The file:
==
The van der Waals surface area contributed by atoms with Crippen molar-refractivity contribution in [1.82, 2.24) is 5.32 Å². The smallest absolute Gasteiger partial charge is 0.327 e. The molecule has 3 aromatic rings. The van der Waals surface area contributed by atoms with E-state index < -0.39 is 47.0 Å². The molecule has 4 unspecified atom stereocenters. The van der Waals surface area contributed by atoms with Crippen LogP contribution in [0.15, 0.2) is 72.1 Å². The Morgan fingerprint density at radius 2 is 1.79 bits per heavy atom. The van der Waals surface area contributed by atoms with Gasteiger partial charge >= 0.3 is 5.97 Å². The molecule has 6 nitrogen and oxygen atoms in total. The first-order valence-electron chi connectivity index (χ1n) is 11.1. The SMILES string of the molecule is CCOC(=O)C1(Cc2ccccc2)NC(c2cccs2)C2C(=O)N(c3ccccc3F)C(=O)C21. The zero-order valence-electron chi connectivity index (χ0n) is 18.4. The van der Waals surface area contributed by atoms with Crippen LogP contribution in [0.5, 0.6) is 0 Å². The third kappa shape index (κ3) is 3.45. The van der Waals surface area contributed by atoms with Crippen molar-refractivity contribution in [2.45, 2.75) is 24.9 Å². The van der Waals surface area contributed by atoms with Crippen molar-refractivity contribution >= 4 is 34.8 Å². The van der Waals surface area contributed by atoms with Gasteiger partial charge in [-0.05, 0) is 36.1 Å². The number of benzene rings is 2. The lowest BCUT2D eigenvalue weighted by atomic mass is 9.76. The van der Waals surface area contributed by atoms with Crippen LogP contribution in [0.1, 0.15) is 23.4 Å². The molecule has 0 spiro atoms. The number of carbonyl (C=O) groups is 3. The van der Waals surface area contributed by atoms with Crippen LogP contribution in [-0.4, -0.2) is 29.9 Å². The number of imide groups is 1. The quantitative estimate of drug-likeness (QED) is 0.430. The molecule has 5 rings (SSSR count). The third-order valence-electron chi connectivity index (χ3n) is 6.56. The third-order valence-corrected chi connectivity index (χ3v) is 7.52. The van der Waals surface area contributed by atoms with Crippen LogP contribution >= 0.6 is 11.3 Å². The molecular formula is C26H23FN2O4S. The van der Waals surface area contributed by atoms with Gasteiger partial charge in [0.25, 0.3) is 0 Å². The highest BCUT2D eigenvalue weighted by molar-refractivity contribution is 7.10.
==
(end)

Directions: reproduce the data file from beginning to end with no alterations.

The van der Waals surface area contributed by atoms with Crippen molar-refractivity contribution in [1.82, 2.24) is 5.32 Å². The smallest absolute Gasteiger partial charge is 0.327 e. The molecule has 3 aromatic rings. The van der Waals surface area contributed by atoms with E-state index < -0.39 is 47.0 Å². The molecule has 4 unspecified atom stereocenters. The van der Waals surface area contributed by atoms with Crippen LogP contribution in [0.15, 0.2) is 72.1 Å². The Morgan fingerprint density at radius 2 is 1.79 bits per heavy atom. The van der Waals surface area contributed by atoms with Gasteiger partial charge >= 0.3 is 5.97 Å². The molecule has 6 nitrogen and oxygen atoms in total. The first-order valence-electron chi connectivity index (χ1n) is 11.1. The SMILES string of the molecule is CCOC(=O)C1(Cc2ccccc2)NC(c2cccs2)C2C(=O)N(c3ccccc3F)C(=O)C21. The zero-order valence-electron chi connectivity index (χ0n) is 18.4. The van der Waals surface area contributed by atoms with Crippen LogP contribution in [0.5, 0.6) is 0 Å². The third kappa shape index (κ3) is 3.45. The van der Waals surface area contributed by atoms with Crippen molar-refractivity contribution in [2.45, 2.75) is 24.9 Å². The van der Waals surface area contributed by atoms with Crippen molar-refractivity contribution >= 4 is 34.8 Å². The van der Waals surface area contributed by atoms with Gasteiger partial charge in [-0.05, 0) is 36.1 Å². The number of benzene rings is 2. The lowest BCUT2D eigenvalue weighted by atomic mass is 9.76. The van der Waals surface area contributed by atoms with Crippen LogP contribution in [0.1, 0.15) is 23.4 Å². The molecule has 0 spiro atoms. The number of carbonyl (C=O) groups is 3. The van der Waals surface area contributed by atoms with Crippen LogP contribution in [-0.4, -0.2) is 29.9 Å². The number of imide groups is 1. The quantitative estimate of drug-likeness (QED) is 0.430. The molecule has 5 rings (SSSR count). The third-order valence-electron chi connectivity index (χ3n) is 6.56. The third-order valence-corrected chi connectivity index (χ3v) is 7.52. The van der Waals surface area contributed by atoms with Crippen LogP contribution >= 0.6 is 11.3 Å². The molecular formula is C26H23FN2O4S. The van der Waals surface area contributed by atoms with Gasteiger partial charge in [0.25, 0.3) is 0 Å². The highest BCUT2D eigenvalue weighted by molar-refractivity contribution is 7.10.